Following the V&A Waterfront’s announcement last November of plans to convert the old grain silo’s into an world-class art museum, comes the very exciting news of the lead architect tasked with reimagining this historic landmark.
Thomas Heatherwick of Heatherwick Studios in London, world renowned for his innovative industrial work, has been announced as the lead architect and will be working closely with local partners, and will no doubt be up skilling our local talent.
Imagine forty-two 33 metre high concrete tubes each with a diameter of 5.5 metres, with no open space to experience the volume from within. Imagine redesigning this into a functional space that will not only pay tribute to its original industrial design and soul, but will become a major, not-for-profit cultural institution housing the most significant collection of contemporary art from Africa and its Diaspora.
The brief given to Heatherwick Studio was to reimagine the Grain Silo Complex with an architectural intervention inspired by its own historic character. The project called for a solution that would be unique for Africa and create the highest possible quality of exhibition space for the work displayed inside.
The V&A Waterfront’s challenge to repurpose what was once the tallest building on the Cape Town skyline caught the imagination of internationally acclaimed designer Thomas Heatherwick and his innovative team of architects.
This was a chance to do more than just appropriate a former industrial building to display art, but to imagine a new kind of museum in an African context.
Heatherwick Studio, based in London, is recognised internationally for projects including the UK Pavilion at the 2010 Shanghai World Expo, The London 2012 Olympic Cauldron, the New Bus for London and the redevelopment of Pacific Place, a 640,000m2 complex in the centre of Hong Kong.
For the Zeitz MOCAA project, Heatherwick Studio will partner with three local delivery partners; Van Der Merwe Miszewski (VDMMA), Rick Brown Associates (RBA) and Jacobs Parker. Jacobs Parker will be the lead designer for the Museum fit out.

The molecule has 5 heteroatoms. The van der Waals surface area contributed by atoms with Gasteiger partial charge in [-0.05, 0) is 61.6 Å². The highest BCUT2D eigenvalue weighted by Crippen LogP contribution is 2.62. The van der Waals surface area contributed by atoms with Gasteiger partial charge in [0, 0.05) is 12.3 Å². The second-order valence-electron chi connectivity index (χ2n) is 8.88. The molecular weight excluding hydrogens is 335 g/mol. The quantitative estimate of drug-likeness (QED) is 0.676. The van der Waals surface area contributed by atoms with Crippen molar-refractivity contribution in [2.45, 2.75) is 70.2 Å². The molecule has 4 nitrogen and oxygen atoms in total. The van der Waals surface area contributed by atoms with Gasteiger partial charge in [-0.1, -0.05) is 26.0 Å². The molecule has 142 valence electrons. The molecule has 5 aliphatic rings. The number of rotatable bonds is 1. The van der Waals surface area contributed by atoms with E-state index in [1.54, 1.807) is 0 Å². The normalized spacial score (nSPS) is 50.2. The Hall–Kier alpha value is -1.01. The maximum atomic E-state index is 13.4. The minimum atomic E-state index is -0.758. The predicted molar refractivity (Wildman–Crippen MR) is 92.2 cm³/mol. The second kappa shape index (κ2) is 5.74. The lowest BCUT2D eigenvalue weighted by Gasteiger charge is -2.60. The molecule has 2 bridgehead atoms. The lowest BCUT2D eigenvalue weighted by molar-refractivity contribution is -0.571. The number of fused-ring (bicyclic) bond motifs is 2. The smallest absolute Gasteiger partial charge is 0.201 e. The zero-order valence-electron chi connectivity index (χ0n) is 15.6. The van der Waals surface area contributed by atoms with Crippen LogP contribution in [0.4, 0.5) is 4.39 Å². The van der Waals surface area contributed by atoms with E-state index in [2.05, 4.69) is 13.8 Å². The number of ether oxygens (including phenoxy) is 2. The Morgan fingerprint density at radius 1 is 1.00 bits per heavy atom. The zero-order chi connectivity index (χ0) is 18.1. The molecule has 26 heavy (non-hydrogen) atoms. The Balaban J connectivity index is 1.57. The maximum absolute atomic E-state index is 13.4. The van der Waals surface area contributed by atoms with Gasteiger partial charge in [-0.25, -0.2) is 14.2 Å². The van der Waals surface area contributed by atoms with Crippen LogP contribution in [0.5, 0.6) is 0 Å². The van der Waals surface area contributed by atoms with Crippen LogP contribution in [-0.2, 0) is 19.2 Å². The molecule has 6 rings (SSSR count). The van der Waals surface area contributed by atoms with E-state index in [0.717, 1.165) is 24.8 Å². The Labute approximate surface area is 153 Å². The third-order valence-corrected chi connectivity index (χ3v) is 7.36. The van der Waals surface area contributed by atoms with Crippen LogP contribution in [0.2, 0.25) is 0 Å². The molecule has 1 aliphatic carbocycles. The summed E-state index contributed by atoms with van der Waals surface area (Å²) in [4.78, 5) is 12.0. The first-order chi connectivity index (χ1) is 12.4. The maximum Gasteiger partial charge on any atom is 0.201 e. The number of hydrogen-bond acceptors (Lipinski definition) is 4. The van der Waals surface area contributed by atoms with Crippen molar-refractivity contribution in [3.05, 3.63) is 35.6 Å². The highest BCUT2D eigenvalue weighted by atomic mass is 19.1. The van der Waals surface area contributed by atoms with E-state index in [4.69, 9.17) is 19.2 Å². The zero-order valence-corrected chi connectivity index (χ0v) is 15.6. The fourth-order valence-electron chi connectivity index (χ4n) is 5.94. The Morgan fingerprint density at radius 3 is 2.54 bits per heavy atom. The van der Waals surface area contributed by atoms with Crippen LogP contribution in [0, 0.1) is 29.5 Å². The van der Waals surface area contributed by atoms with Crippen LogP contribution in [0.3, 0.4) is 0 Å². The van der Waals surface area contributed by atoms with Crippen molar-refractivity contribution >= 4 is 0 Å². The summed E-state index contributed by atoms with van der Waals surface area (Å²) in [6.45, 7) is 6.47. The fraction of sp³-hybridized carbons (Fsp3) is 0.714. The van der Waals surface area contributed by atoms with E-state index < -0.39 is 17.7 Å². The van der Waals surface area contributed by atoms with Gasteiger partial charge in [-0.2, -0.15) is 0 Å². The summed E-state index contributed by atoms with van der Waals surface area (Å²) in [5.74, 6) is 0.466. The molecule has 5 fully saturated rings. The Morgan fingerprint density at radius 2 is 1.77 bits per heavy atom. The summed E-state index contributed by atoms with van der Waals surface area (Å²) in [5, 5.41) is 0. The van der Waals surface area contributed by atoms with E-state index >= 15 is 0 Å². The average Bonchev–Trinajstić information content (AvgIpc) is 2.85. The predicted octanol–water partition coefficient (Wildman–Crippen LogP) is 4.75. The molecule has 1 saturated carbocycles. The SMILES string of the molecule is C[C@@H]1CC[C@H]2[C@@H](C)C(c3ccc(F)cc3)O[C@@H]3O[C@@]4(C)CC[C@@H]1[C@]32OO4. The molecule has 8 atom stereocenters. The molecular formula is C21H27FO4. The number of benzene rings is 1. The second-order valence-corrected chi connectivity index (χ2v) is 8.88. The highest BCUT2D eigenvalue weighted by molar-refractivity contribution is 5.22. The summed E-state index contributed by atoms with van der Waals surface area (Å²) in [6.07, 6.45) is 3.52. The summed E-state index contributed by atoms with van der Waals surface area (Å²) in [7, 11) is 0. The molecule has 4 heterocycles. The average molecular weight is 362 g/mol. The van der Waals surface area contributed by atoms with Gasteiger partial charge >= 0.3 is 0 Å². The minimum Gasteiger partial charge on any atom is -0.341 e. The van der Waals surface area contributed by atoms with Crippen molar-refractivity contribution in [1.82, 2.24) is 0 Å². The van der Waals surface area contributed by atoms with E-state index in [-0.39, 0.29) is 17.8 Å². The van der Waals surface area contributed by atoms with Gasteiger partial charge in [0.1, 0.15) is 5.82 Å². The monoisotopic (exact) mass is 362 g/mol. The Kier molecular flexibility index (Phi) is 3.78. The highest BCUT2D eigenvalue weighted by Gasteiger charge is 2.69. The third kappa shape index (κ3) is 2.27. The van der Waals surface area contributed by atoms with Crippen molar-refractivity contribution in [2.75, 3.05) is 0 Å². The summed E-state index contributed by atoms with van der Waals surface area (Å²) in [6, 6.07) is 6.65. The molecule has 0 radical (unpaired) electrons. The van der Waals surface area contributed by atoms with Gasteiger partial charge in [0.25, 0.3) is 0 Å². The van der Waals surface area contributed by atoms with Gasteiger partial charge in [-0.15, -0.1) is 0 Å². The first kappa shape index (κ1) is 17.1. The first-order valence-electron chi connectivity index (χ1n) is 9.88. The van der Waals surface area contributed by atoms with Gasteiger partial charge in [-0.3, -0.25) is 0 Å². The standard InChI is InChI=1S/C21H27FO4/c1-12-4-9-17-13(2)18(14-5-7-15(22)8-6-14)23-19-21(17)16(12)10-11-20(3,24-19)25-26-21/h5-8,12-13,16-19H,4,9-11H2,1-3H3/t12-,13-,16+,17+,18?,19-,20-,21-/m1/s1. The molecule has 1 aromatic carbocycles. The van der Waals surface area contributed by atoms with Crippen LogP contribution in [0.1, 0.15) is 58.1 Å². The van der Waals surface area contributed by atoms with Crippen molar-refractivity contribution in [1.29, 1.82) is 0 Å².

Explaining the design, Thomas Heatherwick said, “How do you turn forty-two vertical concrete tubes into a place to experience contemporary culture? Our thoughts wrestled with the extraordinary physical facts of the building. There is no large open space within the densely packed tubes and it is not possible to experience these volumes from inside. Rather than strip out the evidence of the building’s industrial heritage, we wanted to find a way to enjoy and celebrate it. We could either fight a building made of concrete tubes or enjoy its tube-iness”.
The solution developed by Heatherwick Studio was to carve galleries and a central circulation space from the silos’ cellular concrete structure to create an exceptionally spacious, cathedral-like central atrium filled with light from an overhead glass roof. The architects have cut a cross-section through eight of the central concrete tubes. The result will be an oval atrium surrounded by concrete shafts overhead and to the sides. Light streaming through the new glass roof will accentuate the roundness of the tubes. The chemistry of these intersecting geometries creates an extraordinary display of edges, achieved with advanced concrete cutting techniques. This atrium space will be used for monumental art commissions not seen in Africa until this construction.
The other silo bins will be carved away above ground level leaving the rounded exterior walls intact. Inside pristine white cubes will provide gallery spaces not only for the Zeitz MOCAA permanent collection, but also for international travelling exhibitions.
Zeitz MOCAA will have:
- 80 galleries,
- 18 education areas,
- a rooftop sculpture garden,
- a state of the art storage and conservation area,
- and Centres for Performative Practice, the Moving Image, Curatorial Excellence and Education.
Heatherwick Studios have designed all the necessary amenities for a public institution of this scale including bookstores, a restaurant and bar, coffee shop, orientation rooms, a donors’ room, fellows’ room and various reading rooms. The extraordinary collection of old underground tunnels will be re-engineered to create unusual education and site specific spaces for artists to dialogue with the original structure.